When I moved from Lightroom v.5 back in 2015, I opted for the Adobe Photography (20Gb) Plan Creative Cloud subscription. This is obtained from this link.

However beware. Adobe are pushing the cloud based service, rather than Lightroom as a desktop application, and are confusingly using the name of the old subscription Desktop application – Lightroom CC – to describe the mobile-world, cloud-based version which they are trying to push to the consumer market.

The desktop application is however ALSO part of the Photography Plan and IN MY HUMBLE OPINION this is the one you should be installing if you opt for the Photography Plan. It’s NOW called Lightroom Classic CC. This is the version that I upgraded to in the New Year – you could call it Lightroom 7.
However, as I said at the top of the message; if you just want a standalone, one-off purchase of Lightroom v.6 with a CD, it’s still available from Amazon for instance (also John Lewis, Curry’s and PC World I believe), or from Adobe direct.

Installing the standalone version from Adobe is relatively straightforward. You need to create an AdobeID as part of the process, and then you get a Licence Key. If you want to save c.£6  and NOT have the CD you can get it as a download to install the software – see the links from the Amazon page to get the “ xxx Activation code by email” version.

If you have an earlier version of Lightroom (e.g. v 4 & 5) you can upgrade it from this link and save yourself about 50% on the purchase price of Lightroom v.6, and if you’ve installed the Lightroom CC trial here’s a link if you want to change to Lightroom v.6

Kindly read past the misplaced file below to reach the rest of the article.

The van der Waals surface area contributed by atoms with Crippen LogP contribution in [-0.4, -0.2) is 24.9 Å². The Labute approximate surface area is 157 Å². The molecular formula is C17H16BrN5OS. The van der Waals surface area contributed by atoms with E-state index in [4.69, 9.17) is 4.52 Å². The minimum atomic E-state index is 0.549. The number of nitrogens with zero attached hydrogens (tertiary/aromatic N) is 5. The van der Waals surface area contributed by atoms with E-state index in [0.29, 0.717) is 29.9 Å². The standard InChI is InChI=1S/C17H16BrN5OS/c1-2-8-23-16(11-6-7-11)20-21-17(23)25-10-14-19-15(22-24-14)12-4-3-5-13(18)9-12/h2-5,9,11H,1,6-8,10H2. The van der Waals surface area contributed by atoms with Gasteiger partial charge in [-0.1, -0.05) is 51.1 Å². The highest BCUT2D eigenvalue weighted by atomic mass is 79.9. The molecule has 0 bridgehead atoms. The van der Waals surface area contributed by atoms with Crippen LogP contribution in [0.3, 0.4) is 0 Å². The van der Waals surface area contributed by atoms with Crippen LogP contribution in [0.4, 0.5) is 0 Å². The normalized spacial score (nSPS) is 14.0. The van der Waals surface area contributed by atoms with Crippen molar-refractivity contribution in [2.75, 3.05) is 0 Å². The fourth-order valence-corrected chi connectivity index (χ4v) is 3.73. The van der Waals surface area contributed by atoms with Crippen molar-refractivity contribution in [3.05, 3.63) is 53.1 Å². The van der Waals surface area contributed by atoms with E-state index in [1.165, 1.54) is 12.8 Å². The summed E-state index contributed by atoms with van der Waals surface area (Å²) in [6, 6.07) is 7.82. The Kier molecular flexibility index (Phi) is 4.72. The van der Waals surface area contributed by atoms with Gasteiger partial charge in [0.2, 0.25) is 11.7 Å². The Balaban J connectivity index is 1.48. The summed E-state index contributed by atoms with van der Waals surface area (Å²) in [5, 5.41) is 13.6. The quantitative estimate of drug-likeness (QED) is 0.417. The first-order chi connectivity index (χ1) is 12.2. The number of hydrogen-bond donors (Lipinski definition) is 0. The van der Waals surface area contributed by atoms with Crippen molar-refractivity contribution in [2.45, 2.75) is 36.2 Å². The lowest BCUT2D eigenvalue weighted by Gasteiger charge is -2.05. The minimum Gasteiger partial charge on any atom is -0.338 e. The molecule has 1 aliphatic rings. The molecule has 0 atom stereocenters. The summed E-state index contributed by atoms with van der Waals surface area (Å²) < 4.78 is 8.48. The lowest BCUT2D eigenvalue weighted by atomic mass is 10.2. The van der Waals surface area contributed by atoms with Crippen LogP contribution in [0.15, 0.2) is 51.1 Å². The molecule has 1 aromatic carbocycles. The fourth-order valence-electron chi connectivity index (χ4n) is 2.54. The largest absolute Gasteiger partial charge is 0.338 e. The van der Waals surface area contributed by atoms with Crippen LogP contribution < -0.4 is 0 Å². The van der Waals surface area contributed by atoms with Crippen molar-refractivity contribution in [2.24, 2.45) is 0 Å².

Now this is important. Lightroom v.6 will not be upgraded in the future. It is not straightforward to go back to Lightroom 6 from Lightroom Classic CC (v.7) without losing some of the information you’ve applied with that later version. However for the amateur photographer there is plenty in Lightroom 6 and unless you’re thinking of buying some very expensive camera bodies and lenses in the future you probably won’t suffer from just using Lightroom v.6.

Installation assistance for Lightroom 6 is provided here.
If you decide to go down the Creative Cloud subscription route (as I did initially), you should be careful during the installation process, and you may find it useful to follow the assistance provided in this link.

If you want to ask me any questions before making a decision, don’t hesitate to do so, it will be my pleasure to try and answer them. If I can’t answer the question I will point you to a link which I think will answer the question.

So what is my recommendation? This matter has taken up a lot of my time just recently and I’ve agonised over the decision I should make. You can read about my reasoning and the decision I eventually made to probably stay with Lightroom v.6 whilst trying out Lightroom Classic in this blogpost.